“At what rate could they start, that just depends on the path that the economy takes,” McBride says. “It depends on the path of the economy as well as the threat the virus poses.”

How tapering could impact you

Whatever path the Fed takes, officials will want to give consumers and investors plenty of notice.

That’s because they might have post-traumatic stress from a market sell-off in June 2013, known today as the “taper tantrum.” Then-Fed Chairman Ben Bernanke suggested the economy would soon be strong enough for the Fed to start slowing down its monthly asset purchases, which resulted in a bond and stock market sell off, with equity prices failing and yields soaring.

While experts say the Fed has certainly been more calculated in its communications surrounding taper this time around, consumers might want to brace for volatility, at least in the stock market. Keep a long-term mindset and avoid making any knee-jerk reactions to downdrafts in the market. Better yet, see any market downdraft as a buying opportunity, McBride says.

“The stock market is likely to show heightened volatility amid tapering, but investors are better served focusing on the long run,” McBride says. “And in the long run, if the economy is getting better, so too are corporate profits, and that’s ultimately what drives stock prices. If they (Fed officials) continue to check those boxes, they won’t have to worry about a redo of the taper tantrum — at least in the bond market.”

How the Fed’s eventual taper could impact mortgage rates is also up in the air. Typically, yields would rise once the biggest buyer in the marketplace steps away, which could cause mortgage and refinance rates to also go up. But investors also take into account their expectations for inflation when buying Treasurys.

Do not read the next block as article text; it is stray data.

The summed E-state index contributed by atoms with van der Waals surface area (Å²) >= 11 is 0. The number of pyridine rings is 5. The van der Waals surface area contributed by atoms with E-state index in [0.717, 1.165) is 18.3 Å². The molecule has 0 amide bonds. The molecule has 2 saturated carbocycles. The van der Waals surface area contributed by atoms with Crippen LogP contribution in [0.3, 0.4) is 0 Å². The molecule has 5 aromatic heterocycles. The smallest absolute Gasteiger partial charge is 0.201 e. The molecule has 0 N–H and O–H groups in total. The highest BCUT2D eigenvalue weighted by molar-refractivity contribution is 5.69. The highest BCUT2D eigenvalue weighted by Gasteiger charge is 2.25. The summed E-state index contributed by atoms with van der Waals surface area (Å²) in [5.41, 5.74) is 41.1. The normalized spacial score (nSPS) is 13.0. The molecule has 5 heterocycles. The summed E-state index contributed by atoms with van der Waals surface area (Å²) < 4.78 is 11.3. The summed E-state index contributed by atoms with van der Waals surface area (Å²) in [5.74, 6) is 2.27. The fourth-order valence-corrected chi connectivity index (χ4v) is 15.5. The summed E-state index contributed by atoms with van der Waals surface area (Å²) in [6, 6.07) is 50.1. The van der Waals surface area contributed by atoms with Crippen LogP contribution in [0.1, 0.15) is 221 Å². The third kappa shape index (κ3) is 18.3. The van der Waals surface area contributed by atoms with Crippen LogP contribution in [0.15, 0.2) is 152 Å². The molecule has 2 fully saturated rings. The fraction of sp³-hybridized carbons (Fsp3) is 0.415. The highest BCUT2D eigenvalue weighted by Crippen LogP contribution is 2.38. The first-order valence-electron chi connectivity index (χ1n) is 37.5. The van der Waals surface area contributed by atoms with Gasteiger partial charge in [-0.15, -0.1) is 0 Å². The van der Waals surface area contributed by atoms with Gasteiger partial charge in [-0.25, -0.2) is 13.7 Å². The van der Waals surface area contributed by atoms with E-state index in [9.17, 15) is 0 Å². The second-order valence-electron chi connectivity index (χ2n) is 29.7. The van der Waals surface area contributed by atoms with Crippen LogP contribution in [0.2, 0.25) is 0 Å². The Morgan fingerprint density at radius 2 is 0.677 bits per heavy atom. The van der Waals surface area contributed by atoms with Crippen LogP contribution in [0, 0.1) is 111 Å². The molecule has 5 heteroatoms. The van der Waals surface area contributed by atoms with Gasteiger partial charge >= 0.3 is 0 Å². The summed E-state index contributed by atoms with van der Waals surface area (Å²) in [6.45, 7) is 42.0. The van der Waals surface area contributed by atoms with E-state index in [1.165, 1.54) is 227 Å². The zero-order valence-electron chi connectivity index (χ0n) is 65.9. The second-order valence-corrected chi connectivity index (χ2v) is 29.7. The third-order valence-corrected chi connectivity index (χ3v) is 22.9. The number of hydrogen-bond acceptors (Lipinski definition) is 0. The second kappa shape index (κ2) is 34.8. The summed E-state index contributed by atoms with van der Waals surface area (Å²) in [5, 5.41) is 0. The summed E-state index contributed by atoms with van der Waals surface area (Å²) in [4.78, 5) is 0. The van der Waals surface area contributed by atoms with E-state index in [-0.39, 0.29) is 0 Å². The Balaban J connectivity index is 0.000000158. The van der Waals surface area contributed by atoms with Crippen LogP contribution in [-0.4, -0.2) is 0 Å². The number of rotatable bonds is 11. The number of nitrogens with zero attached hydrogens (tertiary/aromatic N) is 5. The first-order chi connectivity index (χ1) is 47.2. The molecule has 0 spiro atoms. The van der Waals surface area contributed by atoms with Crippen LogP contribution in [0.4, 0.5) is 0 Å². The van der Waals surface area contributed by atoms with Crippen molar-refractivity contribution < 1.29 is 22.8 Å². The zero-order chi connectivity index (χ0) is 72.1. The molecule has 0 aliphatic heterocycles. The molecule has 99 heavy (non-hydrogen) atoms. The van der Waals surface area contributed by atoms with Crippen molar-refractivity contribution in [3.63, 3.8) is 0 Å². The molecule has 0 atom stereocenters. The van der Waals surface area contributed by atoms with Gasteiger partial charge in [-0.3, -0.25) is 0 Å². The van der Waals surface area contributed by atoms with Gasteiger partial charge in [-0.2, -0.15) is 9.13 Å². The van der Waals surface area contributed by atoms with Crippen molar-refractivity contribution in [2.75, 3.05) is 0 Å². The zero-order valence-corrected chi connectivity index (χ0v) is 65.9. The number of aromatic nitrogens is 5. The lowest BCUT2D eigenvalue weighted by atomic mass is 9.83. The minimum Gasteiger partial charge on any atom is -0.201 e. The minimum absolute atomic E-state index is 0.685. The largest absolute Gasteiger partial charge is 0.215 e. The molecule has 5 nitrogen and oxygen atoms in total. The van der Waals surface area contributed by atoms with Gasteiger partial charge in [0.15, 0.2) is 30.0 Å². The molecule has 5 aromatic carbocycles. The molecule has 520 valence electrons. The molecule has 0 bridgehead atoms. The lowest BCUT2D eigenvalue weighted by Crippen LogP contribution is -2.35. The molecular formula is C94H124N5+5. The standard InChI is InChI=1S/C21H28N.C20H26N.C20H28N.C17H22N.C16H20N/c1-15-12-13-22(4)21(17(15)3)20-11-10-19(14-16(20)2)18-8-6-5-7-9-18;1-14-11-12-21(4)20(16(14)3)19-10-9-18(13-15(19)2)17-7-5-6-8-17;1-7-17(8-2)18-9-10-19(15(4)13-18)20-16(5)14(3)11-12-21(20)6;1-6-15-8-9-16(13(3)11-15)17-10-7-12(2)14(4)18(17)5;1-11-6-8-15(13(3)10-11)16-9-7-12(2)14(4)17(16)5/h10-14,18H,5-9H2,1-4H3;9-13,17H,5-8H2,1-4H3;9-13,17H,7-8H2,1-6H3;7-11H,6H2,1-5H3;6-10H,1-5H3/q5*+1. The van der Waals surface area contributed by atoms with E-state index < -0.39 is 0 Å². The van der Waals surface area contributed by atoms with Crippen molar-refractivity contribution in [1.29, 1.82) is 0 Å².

“The Fed tapering could also be perceived by the market as a more hawkish stance on inflation,” McBride says. “You could actually see long-term yields hover near current lows or move even lower,” McBride said.

Mortgage rates have fallen to historic lows since the start of the pandemic, yet a Bankrate survey from July found that 74 percent of homeowners with a mortgage have not yet refinanced. Would-be refinancers haven’t yet missed their chance, though the refinance window could narrow at a moment’s notice.

“Time is always of the essence because rates can move suddenly, and if they move suddenly, your potential savings can diminish quickly,” McBride says. “I don’t know that the prospect of tapering by itself means people should refinance quickly as much as just the volatile nature of rates. The tremendous savings opportunity that currently exists should get people to refinance as soon as they can.”